2012 Summer Movie Guide

Making Waves

Otter 501 tells of one otter pup’s rescue in California

April 23, 2012
SEA STUDIOS FOUNDATION

For six months, Otter 501 was cared for by the Monterey Bay Aquarium's sea otter and conservation staff. The orphaned pup is the subject of a new feature film.

Her name may be 501, but she’s more than just a number. The adorable sea otter is the star of Otter 501, a new feature film from Sea Studios Foundation. In theaters May 11, the movie combines documentary filmmaking and fictionalized drama to tell the true-life tale of 501’s rescue.

Otter 501 was just a few days old when she lost her mother back in June 2010. Washed ashore on a beach along California’s Big Sur coast, the orphaned pup could have died. Instead, she got a second chance at life after being taken to the Monterey Bay Aquarium. It’s there that the little fluff ball—dubbed 501 by aquarium staff—learned from an adoptive otter mom how to, well, be an otter.

Moviegoers get to know 501 through the online video diaries of Katie Pofahl. In the film, it’s Katie who finds the stranded pup on the shore. Through the young volunteer’s eyes, we follow 501’s journey from the day of her rescue to her release into the wild in Elkhorn Slough. But while the furry star has a happy ending, the film reminds us of the threats that remain against California’s sea otters.

Katie Pofahl (left) film a scene for Otter 501 in Piedras Blancas, California.
SEA STUDIOS FOUNDATION
Biologist Katie Pofahl (left) films a scene for Otter 501 in Piedras Blancas, California.

Mark Shelley is the executive director of Sea Studios and producer of Otter 501. He hopes the movie will encourage more young people to get involved in protecting the otter’s ocean habitat. TFK spoke with Shelley and with 501’s costar Katie Pofahl about sharing the cuddly otter’s tale.

TFK:

With all of the otter pups that the aquarium cares for, how did 501 become the star?

MARK SHELLEY:

That was a stroke of luck. The film crew was allowed to join the aquarium’s team on otter-rescue calls. As soon as our team had everything in place to work with the aquarium on the film, the first rescue call that came in was for 501. All of the otters that have the potential to go back into the wild are given numbers in the order in which they are brought in.

TFK:

How much of the film is fact, and how much is fiction?

SHELLEY:

The story of 501 and the explanation of the natural history of the sea otter are fact. But I didn’t think making a film that was only about cute, cuddly sea otters would do them the service they deserved. We needed a good storyteller to tell the story. That’s where Katie’s character came in. Katie’s story in the film is partly fictionalized. She is a trained biologist from the Midwest who moved out here, like her character, so all that is true. She wasn’t really a volunteer at the aquarium, but she did go through the training for the film.

KATIE POFAHL:

I was one of the last people to get involved on the project. Mark and Sea Studios put out a casting call for a marine biologist who could be enthusiastic about the ocean on camera. I responded with a little video, and the team liked it. So, I was brought on to help tell 501’s story. I’m now doing other things at Sea Studios—outreach and continuing my character’s story through social media.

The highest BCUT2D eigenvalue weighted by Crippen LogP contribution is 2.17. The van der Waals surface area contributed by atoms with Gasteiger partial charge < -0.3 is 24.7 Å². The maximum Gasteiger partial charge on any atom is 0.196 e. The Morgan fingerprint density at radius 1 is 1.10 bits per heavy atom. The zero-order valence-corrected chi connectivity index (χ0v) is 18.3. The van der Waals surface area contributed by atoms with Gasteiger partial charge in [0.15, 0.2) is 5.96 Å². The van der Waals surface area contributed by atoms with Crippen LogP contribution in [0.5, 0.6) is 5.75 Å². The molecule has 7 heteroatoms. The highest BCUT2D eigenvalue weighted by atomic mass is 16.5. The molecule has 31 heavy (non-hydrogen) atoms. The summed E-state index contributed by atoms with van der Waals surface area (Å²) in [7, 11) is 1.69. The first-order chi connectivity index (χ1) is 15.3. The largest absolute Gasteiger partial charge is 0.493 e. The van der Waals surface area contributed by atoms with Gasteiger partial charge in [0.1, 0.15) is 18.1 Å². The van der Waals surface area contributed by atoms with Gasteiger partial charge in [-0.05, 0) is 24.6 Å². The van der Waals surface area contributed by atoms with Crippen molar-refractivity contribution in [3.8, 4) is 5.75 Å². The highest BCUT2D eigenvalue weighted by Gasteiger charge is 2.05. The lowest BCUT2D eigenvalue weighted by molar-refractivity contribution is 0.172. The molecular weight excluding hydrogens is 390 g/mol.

TFK:

What did you learn about otters during filming that you didn’t know before?

POFAHL:

I’m a zoologist, and I love studying animals. I came onto this project thinking that I knew most everything there was to know about otters. But I learned some things. Otters keep busy because they live in such cold waters. Unlike other marine mammals, they don’t have blubber to keep warm. So, they are constantly moving and eating. And they are a keystone species, which means they help to structure the environment they live in. There are endless things to learn. That’s what I love about this job.

A southern sea otter mom grooms her pup in Monterey Bay, California.
SEA STUDIOS FOUNDATION
A southern sea otter mom grooms her pup in Monterey Bay, California.

SHELLEY:

For me, the thing that was most surprising was just finding out how many people have a special connection to otters. There are so many people finding us online who tell us they love otters.

TFK:

Where is 501 now?

POFAHL:

She’s still in Elkhorn Slough. She’s been hanging out in the deeper parts, where there are a lot of mom and pup otters. She’s been there for almost a year now. The researchers say she’s doing well.

TFK:

What do you hope people will take away from the film?

POFAHL:

We have an amazing opportunity to help people be aware of how they impact the world. People will go watch the movie to see this adorable otter, but it can also be an entry point into conservation. We want to show people that these animals are amazing and that they are at risk and that they are worth protecting. We also want to show people, and especially young women, that anyone can go into science. It’s been an amazing experience for me.

TFK:

What kinds of things can we do in our everyday lives to protect otters?

SHELLEY:

Being conscious of everything you put into the water is critical, such as cleaning agents or fertilizers. All of those things end up getting flushed into our water system and then into the oceans.

POFAHL:

In order to protect the otters, we have to protect the oceans.

 

To learn more about the movie and to view videos of 501, visit otter501.com.


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